National Estate Planning Awareness Week, observed October 17-23, is an ideal time to start thinking about creating a lasting legacy in your community
By Kim Coogan, CPA, JD, and Yashica Weeks, MS, CFRE from DuPage Foundation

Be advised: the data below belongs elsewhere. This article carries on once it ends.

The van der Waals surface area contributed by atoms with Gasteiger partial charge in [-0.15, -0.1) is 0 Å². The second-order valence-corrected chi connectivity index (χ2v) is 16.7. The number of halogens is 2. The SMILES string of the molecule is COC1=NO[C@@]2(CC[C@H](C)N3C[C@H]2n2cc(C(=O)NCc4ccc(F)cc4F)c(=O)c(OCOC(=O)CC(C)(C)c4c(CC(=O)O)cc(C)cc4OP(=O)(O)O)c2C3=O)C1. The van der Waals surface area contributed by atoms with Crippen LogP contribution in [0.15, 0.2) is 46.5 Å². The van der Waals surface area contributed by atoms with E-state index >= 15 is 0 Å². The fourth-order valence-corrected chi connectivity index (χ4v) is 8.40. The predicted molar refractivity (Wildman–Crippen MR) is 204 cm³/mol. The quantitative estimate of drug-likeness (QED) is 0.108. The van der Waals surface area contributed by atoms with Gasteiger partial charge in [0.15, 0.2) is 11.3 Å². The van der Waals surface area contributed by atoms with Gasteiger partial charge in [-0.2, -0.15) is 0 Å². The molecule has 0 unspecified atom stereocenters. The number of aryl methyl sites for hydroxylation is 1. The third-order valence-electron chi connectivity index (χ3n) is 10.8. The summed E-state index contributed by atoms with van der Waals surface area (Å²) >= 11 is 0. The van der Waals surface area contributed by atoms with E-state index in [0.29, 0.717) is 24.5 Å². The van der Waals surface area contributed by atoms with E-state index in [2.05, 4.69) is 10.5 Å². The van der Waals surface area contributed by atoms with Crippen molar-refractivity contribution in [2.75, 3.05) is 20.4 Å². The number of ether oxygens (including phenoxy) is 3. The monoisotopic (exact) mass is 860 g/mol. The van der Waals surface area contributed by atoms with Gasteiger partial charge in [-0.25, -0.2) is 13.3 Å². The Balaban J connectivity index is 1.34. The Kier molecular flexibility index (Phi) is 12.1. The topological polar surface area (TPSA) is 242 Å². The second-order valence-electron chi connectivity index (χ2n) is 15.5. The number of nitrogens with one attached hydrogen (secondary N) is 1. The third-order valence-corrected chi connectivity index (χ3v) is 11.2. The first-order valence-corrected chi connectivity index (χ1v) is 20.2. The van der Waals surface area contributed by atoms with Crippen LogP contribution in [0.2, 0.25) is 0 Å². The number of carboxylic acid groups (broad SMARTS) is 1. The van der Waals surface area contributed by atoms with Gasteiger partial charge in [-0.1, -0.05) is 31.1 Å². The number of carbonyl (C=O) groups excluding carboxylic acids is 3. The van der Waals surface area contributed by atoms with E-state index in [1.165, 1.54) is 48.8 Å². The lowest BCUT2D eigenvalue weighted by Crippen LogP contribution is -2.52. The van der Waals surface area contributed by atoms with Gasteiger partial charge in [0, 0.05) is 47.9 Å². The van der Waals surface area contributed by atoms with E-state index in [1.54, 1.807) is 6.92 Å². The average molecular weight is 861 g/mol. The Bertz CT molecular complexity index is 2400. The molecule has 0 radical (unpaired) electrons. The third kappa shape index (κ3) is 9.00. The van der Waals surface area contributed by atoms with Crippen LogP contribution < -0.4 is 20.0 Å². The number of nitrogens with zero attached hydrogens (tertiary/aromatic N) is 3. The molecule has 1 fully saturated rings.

Created by a congressional resolution in 2008 and celebrated annually each October, National Estate Planning Awareness Week seeks to bring national attention to the importance of Americans having an estate plan. A recent CNBC survey found that 67 percent of adult Americans currently have no plan for the transfer of their assets upon their passing. Creating an estate plan allows individuals to articulate the desired allocation of their assets, while affording them the opportunity to personally consider unique family circumstances, provide for beneficiaries, maximize tax savings, communicate business succession, and provide for their favorite charitable causes and organizations. If you are among the 67 percent of Americans who do not currently have an estate plan, there is good news: there is still time to act and you have resources available to help you.